- Pound Sterling is expected to deliver more upside amid a risk-on market mood.
- The UK economy is seen marginally contracting in Q3 due to higher interest rates – a negative for Pound Sterling.
- Deepening Middle East tensions could keep the broader risk profile negative.
The Pound Sterling (GBP) looks set to deliver a fresh upside as the market mood is supportive for risk-sensitive assets. The GBP/USD pair is aiming for more upside as investors hope that the policy divergence between the Federal Reserve (Fed) and the Bank of England (BoE) will not widen further since they are both sufficiently restrictive to ensure price stability.
Further action in the Pound Sterling could be guided by the preliminary Q3 Gross Domestic Product (GDP) for 2023, which will be published later this week. Economists project a marginally negative Q3 GDP as UK firms cut heavily on workforce and inventories due to a poor demand environment. Business investment is expected to remain lower in the July-September quarter as firms postpone their plans for capacity expansion to avoid higher borrowing costs.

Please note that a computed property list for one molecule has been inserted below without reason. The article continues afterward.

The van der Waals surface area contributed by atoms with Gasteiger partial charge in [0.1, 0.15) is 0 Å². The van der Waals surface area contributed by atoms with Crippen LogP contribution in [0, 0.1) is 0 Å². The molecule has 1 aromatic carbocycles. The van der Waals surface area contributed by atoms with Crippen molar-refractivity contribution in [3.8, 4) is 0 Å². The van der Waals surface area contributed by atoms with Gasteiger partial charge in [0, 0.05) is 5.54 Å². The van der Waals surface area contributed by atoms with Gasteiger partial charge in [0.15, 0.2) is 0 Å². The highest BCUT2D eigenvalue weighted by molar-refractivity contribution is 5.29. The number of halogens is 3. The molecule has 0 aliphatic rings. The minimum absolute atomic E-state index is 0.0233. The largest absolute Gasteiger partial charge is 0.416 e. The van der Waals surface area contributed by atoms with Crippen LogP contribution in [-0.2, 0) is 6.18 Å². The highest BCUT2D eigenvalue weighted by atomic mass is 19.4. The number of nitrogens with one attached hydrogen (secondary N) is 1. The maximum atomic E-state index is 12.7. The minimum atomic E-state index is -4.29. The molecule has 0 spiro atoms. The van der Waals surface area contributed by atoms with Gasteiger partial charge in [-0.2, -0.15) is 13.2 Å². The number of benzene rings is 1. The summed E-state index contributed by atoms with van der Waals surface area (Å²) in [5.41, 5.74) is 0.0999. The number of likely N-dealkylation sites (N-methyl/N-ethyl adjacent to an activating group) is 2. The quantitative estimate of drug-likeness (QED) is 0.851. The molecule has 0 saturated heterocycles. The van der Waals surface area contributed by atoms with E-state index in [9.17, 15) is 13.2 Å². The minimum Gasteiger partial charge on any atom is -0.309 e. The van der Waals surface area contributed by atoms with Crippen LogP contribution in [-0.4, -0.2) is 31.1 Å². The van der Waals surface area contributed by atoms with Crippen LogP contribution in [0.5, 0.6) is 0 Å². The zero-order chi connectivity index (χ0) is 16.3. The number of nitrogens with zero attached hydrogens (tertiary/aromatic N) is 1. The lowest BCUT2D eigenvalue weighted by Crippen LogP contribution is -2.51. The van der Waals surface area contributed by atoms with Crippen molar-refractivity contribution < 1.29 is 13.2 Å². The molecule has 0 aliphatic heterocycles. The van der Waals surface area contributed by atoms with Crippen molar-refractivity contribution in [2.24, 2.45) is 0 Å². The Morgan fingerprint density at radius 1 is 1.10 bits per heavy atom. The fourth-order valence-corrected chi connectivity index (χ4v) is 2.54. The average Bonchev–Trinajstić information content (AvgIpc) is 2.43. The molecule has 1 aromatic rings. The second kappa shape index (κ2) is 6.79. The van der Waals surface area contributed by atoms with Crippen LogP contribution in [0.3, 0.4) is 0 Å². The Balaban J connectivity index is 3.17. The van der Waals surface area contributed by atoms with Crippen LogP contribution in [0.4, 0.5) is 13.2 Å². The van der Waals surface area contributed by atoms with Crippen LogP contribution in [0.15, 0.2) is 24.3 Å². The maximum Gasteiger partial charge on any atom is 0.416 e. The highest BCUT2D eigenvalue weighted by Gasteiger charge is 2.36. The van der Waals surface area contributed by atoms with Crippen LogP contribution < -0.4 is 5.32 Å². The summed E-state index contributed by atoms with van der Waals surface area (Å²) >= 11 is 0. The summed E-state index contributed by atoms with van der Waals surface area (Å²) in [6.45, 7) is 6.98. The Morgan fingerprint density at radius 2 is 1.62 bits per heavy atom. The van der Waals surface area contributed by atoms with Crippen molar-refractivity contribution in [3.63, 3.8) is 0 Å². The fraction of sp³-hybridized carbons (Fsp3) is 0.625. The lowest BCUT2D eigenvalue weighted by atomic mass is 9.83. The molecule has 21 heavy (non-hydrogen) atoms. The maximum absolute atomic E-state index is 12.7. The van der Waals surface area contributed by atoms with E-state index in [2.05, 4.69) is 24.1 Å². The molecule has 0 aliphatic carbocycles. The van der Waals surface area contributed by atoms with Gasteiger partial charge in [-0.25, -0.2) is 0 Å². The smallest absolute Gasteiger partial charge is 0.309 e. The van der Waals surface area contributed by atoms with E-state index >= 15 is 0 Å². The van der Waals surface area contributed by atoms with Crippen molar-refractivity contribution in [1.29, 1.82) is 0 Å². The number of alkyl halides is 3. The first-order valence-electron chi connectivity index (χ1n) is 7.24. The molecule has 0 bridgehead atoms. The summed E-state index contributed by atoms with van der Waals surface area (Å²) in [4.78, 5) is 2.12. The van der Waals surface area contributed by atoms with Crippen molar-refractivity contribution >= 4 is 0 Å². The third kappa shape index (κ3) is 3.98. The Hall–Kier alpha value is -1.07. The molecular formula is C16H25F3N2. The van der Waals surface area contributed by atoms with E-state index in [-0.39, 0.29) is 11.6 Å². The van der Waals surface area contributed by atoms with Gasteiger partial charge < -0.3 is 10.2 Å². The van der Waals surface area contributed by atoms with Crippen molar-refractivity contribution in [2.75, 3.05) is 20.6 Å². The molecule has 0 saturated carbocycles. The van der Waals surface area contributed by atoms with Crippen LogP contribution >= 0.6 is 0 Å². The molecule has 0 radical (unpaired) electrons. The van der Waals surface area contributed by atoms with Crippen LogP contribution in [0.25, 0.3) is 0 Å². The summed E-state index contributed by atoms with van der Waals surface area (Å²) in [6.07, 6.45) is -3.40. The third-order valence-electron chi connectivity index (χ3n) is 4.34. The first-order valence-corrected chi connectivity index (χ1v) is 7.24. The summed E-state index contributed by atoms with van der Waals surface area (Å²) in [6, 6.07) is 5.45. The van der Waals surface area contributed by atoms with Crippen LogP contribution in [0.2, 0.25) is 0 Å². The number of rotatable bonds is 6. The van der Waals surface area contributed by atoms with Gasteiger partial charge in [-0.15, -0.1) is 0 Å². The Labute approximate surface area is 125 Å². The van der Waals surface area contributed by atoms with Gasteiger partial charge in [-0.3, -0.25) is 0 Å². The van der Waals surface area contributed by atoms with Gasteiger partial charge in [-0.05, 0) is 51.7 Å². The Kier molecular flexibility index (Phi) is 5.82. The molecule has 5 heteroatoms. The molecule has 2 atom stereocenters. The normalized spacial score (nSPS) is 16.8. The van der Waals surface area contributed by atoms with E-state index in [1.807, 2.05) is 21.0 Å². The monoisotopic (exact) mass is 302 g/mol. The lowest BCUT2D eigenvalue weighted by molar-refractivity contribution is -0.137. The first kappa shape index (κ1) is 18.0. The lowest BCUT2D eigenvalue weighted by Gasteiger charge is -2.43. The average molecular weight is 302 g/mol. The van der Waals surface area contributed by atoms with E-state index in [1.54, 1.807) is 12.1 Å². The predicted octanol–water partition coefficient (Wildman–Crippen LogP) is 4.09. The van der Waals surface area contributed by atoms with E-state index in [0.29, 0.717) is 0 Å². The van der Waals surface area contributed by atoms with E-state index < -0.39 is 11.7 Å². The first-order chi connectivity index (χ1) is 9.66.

Daily Digest Market Movers: Pound Sterling awaits UK Q3 GDP
- Pound Sterling gathers strength for a fresh upside above the immediate resistance of 1.2400 as the market sentiment is quite upbeat on hopes that the Federal Reserve (Fed) will not raise interest rates further.
- Improved market sentiment has strengthened demand for risk-perceived assets. While the US Dollar is expected to extend downside further.
- The GBP/USD pair refreshes a six-week high after US labor demand softened in October, triggering a risk-on impulse.
- The strength in the GBP/USD pair is backed by an intense sell-off in the US Dollar. Therefore, the pair could lose gains once the cleansing of longs in the Dollar is done.
- Pound Sterling recovered significantly last week after the Bank of England (BoE) paused interest rates, leaving them unchanged at 5.25% for the second time in a row.
- Fresh inflation forecasts from the BoE indicated that consumer inflation would come down to 4.6% by the year-end.